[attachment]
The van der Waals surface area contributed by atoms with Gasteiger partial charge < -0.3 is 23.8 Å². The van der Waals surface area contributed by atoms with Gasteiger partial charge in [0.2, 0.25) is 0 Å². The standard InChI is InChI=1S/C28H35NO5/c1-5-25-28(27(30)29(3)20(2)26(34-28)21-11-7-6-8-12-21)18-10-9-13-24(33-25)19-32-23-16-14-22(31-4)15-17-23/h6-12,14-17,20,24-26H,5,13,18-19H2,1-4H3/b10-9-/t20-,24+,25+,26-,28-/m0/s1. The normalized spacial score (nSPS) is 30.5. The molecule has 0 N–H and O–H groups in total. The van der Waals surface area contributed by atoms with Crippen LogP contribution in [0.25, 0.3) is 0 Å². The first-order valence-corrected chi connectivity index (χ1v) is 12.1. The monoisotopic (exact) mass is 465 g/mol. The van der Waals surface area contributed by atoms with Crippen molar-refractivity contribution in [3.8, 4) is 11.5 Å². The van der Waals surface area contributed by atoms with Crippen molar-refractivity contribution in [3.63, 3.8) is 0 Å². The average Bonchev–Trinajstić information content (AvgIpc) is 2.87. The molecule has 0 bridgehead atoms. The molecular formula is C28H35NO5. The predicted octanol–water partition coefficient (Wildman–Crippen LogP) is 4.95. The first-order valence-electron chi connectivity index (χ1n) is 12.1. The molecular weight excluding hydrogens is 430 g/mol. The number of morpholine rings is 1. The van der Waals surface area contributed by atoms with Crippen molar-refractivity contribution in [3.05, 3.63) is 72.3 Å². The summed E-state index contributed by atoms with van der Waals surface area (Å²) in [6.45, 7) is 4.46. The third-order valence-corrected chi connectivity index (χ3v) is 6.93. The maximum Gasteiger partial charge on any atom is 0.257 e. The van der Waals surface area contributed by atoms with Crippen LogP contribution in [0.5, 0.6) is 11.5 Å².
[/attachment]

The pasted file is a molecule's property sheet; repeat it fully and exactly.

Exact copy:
The van der Waals surface area contributed by atoms with Gasteiger partial charge < -0.3 is 23.8 Å². The van der Waals surface area contributed by atoms with Gasteiger partial charge in [0.2, 0.25) is 0 Å². The standard InChI is InChI=1S/C28H35NO5/c1-5-25-28(27(30)29(3)20(2)26(34-28)21-11-7-6-8-12-21)18-10-9-13-24(33-25)19-32-23-16-14-22(31-4)15-17-23/h6-12,14-17,20,24-26H,5,13,18-19H2,1-4H3/b10-9-/t20-,24+,25+,26-,28-/m0/s1. The normalized spacial score (nSPS) is 30.5. The molecule has 0 N–H and O–H groups in total. The van der Waals surface area contributed by atoms with Crippen LogP contribution in [0.25, 0.3) is 0 Å². The first-order valence-corrected chi connectivity index (χ1v) is 12.1. The monoisotopic (exact) mass is 465 g/mol. The van der Waals surface area contributed by atoms with Crippen molar-refractivity contribution in [3.8, 4) is 11.5 Å². The van der Waals surface area contributed by atoms with Crippen molar-refractivity contribution in [3.63, 3.8) is 0 Å². The average Bonchev–Trinajstić information content (AvgIpc) is 2.87. The molecule has 0 bridgehead atoms. The molecular formula is C28H35NO5. The predicted octanol–water partition coefficient (Wildman–Crippen LogP) is 4.95. The first-order valence-electron chi connectivity index (χ1n) is 12.1. The molecular weight excluding hydrogens is 430 g/mol. The number of morpholine rings is 1. The van der Waals surface area contributed by atoms with Crippen molar-refractivity contribution in [3.05, 3.63) is 72.3 Å². The summed E-state index contributed by atoms with van der Waals surface area (Å²) in [6.45, 7) is 4.46. The third-order valence-corrected chi connectivity index (χ3v) is 6.93. The maximum Gasteiger partial charge on any atom is 0.257 e. The van der Waals surface area contributed by atoms with Crippen LogP contribution in [0.5, 0.6) is 11.5 Å².